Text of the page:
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Guide to the Winter Olympics: Slalom Ski

It’s all about precision. And personality. Historically slalom racers have gone on to become racecar drivers, actors, and even personalities branded with their own perfume line. Check out our picks for racers we think might podium or have a future in Hollywood.
posted: 12/10/2009
Jean-Baptiste Grange

Take Alberto Tomba, the Fabio of slalom racing, who won three Olympic gold medals, retired in 1998, and now has his own signature perfume. Then there’s American slalom standout Bode Miller, a rebel from New Hampshire known for his hard partying, who once quit the U.S. Ski Team to start his own independent team. And don’t forget Jean-Claude Killy, the gate-bashing star of the ’60s who moonlighted as an actor and racecar driver. The point? Slalom breeds big personalities. In giant slalom, super G, and downhill, the gates are wider, the course is longer, and the speeds are higher. But in slalom, where skiers thread the needle between gates set close together, the winning line is all about precision and technique. The slightest mistake can result in a missed gate—an automatic DNF—or lost time. Sadly for spectators, perpetual newsmaker Hermann Maier has retired from competition, but fellow Austrian Benjamin Raich, who won gold in Torino in both slalom and GS, will be back to defend his country’s gold-studded slalom history.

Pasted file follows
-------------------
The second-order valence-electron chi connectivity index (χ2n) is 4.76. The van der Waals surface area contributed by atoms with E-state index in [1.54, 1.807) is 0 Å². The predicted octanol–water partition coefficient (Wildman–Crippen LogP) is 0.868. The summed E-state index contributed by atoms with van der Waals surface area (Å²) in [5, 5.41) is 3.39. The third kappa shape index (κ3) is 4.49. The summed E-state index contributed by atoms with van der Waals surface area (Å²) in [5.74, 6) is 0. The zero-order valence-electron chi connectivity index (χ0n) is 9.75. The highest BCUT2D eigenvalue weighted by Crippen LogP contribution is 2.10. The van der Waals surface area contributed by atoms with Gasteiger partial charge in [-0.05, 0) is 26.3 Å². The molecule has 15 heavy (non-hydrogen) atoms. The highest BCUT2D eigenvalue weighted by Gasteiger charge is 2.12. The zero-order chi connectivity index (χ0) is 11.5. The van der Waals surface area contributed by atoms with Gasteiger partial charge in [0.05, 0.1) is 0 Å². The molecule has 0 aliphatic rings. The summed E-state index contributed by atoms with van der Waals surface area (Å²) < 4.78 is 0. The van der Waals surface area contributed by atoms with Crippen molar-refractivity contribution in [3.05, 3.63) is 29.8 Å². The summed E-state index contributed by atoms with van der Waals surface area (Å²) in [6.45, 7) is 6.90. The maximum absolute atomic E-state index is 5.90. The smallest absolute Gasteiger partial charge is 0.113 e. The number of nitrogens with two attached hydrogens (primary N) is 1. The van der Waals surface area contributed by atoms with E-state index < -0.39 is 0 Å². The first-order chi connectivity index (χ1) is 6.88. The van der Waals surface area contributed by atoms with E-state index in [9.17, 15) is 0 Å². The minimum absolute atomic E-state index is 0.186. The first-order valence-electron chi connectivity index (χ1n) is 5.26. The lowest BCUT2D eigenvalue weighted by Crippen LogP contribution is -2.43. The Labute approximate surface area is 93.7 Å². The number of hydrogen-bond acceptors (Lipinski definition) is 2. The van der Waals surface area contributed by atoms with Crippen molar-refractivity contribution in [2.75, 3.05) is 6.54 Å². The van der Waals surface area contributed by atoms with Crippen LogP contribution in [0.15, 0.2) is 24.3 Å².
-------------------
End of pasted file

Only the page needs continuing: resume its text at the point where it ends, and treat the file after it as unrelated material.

Ones to Watch: Maria Riesch and Jean-Baptiste Grange.

Look out for Germany’s Maria Riesch and France’s Jean-Baptiste Grange in Vancouver. They’re both masters of technique who broke onto the World Cup scene in 2004. Riesch, who’s also the 2009 Lange Girl, won four World Cup slalom races last winter. In her first Olympics, 25-year-old Riesch will be looking to take down one of her closest friends, American speedster Lindsey Vonn. Although Grange didn’t finish his slalom run at the 2006 Torino Games, he has been on the upswing ever since, with a first-place ranking in the 2009 World Cup.

Also, check out a guide to:

Ski Cross

Downhill

Moguls

 

 

 

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